Our plan is to drop Matlab and stick with obj-C or python for all image analysis and motor controls. I've checked out various books on Objective - C with Cocoa, and python so wish me/us luck.

    PS. We have a Math/EE major who understands programming and the windows enviroment. I hope he has no trouble doing OBJ-C cocoa on a mac.
    PS1.1 What is up with O'reilly and having animals on their books
  14. macrumors 68000


    I don't understand -- do you already have a motor controller? If its controlled by serial port, then you can probably use a USB->Serial cable, and just write to the serial port like any other device. (As easy as 'cat > /dev/ttyx', etc.) Notice that those converter cables usually don't handle signal selects very well, so if your motor controller is looking for handshaking signals or anything like that, then you might be stuck.

    If you don't have a motor controller, you can buy (kind of expensive, tho) a USB motor controller. Try googling for "Phidgets".

    If its inside the scope of the project, design and build your own motor controller. Then you can control the interface easily.

    C can definitely do this type of I/O, I think Matlab can too but its been a while since I've used it.

    I took a computer vision class in college, what kind of image analysis are you doing on the isight?
  15. macrumors newbie

    Taking a picture of a resistor. Identifying the color bands and using a moveable shoot at the end of a conveyor belt to sort the resistor. Needless to say, in 1 semester, we are only sorting too 3 bins.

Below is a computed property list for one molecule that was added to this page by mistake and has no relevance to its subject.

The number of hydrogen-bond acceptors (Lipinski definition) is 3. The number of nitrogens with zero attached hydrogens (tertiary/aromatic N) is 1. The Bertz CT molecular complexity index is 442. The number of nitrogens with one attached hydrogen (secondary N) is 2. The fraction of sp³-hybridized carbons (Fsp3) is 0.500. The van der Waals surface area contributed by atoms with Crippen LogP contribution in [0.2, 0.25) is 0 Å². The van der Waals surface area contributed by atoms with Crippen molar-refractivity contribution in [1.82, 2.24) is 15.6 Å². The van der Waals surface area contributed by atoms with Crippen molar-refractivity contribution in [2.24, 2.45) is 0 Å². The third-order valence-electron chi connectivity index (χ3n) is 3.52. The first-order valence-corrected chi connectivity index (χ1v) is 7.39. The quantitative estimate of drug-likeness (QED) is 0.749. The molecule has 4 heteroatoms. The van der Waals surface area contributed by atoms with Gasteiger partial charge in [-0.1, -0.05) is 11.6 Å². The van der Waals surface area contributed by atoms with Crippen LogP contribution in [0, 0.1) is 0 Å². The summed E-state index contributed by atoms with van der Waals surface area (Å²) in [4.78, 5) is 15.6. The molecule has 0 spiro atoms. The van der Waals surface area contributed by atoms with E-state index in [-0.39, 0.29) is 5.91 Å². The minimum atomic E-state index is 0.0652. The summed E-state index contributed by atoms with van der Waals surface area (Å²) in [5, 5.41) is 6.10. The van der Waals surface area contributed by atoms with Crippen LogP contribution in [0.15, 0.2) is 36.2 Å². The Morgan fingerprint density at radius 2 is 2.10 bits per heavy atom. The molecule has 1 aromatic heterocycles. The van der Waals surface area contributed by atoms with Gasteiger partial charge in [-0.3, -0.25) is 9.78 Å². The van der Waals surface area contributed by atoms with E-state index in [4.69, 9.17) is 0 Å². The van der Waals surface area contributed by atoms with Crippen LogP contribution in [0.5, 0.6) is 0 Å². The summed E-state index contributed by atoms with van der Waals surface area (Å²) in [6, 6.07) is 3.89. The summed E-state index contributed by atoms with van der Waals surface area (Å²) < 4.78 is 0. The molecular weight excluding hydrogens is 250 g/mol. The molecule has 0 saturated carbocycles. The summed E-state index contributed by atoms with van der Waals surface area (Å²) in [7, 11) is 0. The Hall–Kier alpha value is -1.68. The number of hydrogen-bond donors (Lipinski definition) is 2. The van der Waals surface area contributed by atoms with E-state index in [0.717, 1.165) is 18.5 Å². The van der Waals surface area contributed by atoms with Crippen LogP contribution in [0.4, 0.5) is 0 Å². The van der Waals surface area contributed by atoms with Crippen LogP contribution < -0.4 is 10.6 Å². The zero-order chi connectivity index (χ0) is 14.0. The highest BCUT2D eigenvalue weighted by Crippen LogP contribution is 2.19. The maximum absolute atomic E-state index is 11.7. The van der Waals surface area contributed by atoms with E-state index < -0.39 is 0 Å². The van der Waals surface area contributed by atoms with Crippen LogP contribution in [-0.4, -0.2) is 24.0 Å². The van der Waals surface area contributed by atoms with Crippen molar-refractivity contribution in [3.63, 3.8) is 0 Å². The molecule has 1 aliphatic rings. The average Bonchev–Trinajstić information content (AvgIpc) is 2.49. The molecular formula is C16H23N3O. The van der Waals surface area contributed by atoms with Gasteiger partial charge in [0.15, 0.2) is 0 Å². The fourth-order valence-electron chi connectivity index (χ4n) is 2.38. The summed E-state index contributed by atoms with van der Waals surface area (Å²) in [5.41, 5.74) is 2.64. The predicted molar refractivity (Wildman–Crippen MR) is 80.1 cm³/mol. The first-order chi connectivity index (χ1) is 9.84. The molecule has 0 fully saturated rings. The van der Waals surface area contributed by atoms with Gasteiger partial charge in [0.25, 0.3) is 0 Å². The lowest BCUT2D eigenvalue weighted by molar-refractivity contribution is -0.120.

Thank god we have a EE/Math major who understands all the imaging algorithms.
  16. macrumors newbie

    to sir damenace ,having the same project

    we have the same project,, we capture resistor using webcam ,and analyzing it with matlab.. we have troubles on the program,, can you pls teach me sir damenace,, we came up with 5 wattages of resistor (2W,1W,1/2,1/4,1/8W).. on the other hand our mechanical way of sortting the resistor is weak,, do you have any suggestion, aside from using robotic arm,, i am hoping for your response. i hope i you will let me know a lot about your project.. just incase here is my email add. cervy_012@yahoo.com, thank you
  17. macrumors 68030


    Slide down smooth metal ramp with doors that can be opened/closed to drop down "shafts" into buckets.